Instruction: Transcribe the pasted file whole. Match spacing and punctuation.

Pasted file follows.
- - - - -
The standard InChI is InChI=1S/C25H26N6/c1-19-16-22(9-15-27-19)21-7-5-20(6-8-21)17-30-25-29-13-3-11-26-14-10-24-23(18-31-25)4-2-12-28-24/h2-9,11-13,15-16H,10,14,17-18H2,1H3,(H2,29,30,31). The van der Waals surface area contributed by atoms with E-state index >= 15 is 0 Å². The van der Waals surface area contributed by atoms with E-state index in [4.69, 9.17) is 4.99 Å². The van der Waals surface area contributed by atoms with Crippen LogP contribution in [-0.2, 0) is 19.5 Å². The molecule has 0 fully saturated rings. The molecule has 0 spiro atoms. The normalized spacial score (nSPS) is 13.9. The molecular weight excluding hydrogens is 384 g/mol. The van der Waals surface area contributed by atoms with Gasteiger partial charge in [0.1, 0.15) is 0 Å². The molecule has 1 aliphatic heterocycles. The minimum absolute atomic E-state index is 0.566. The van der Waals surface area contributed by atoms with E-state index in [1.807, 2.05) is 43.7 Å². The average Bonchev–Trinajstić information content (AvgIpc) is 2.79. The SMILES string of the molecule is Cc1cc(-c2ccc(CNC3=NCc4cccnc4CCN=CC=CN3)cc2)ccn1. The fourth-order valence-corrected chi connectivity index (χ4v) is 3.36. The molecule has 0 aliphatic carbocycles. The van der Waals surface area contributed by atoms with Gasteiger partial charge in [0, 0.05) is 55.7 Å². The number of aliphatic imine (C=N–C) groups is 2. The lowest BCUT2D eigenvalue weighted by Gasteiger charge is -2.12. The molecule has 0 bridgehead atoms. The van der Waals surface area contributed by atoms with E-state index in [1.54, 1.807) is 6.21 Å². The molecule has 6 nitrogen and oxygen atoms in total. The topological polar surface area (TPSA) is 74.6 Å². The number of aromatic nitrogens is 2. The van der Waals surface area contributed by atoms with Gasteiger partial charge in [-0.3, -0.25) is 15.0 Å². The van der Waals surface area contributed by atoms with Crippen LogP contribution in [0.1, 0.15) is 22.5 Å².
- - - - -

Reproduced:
The standard InChI is InChI=1S/C25H26N6/c1-19-16-22(9-15-27-19)21-7-5-20(6-8-21)17-30-25-29-13-3-11-26-14-10-24-23(18-31-25)4-2-12-28-24/h2-9,11-13,15-16H,10,14,17-18H2,1H3,(H2,29,30,31). The van der Waals surface area contributed by atoms with E-state index >= 15 is 0 Å². The van der Waals surface area contributed by atoms with E-state index in [4.69, 9.17) is 4.99 Å². The van der Waals surface area contributed by atoms with Crippen LogP contribution in [-0.2, 0) is 19.5 Å². The molecule has 0 fully saturated rings. The molecule has 0 spiro atoms. The normalized spacial score (nSPS) is 13.9. The molecular weight excluding hydrogens is 384 g/mol. The van der Waals surface area contributed by atoms with Gasteiger partial charge in [0.1, 0.15) is 0 Å². The molecule has 1 aliphatic heterocycles. The minimum absolute atomic E-state index is 0.566. The van der Waals surface area contributed by atoms with E-state index in [1.807, 2.05) is 43.7 Å². The average Bonchev–Trinajstić information content (AvgIpc) is 2.79. The SMILES string of the molecule is Cc1cc(-c2ccc(CNC3=NCc4cccnc4CCN=CC=CN3)cc2)ccn1. The fourth-order valence-corrected chi connectivity index (χ4v) is 3.36. The molecule has 0 aliphatic carbocycles. The van der Waals surface area contributed by atoms with Gasteiger partial charge in [0, 0.05) is 55.7 Å². The number of aliphatic imine (C=N–C) groups is 2. The lowest BCUT2D eigenvalue weighted by Gasteiger charge is -2.12. The molecule has 0 bridgehead atoms. The van der Waals surface area contributed by atoms with E-state index in [1.54, 1.807) is 6.21 Å². The molecule has 6 nitrogen and oxygen atoms in total. The topological polar surface area (TPSA) is 74.6 Å². The number of aromatic nitrogens is 2. The van der Waals surface area contributed by atoms with Gasteiger partial charge in [-0.3, -0.25) is 15.0 Å². The van der Waals surface area contributed by atoms with Crippen LogP contribution in [0.1, 0.15) is 22.5 Å².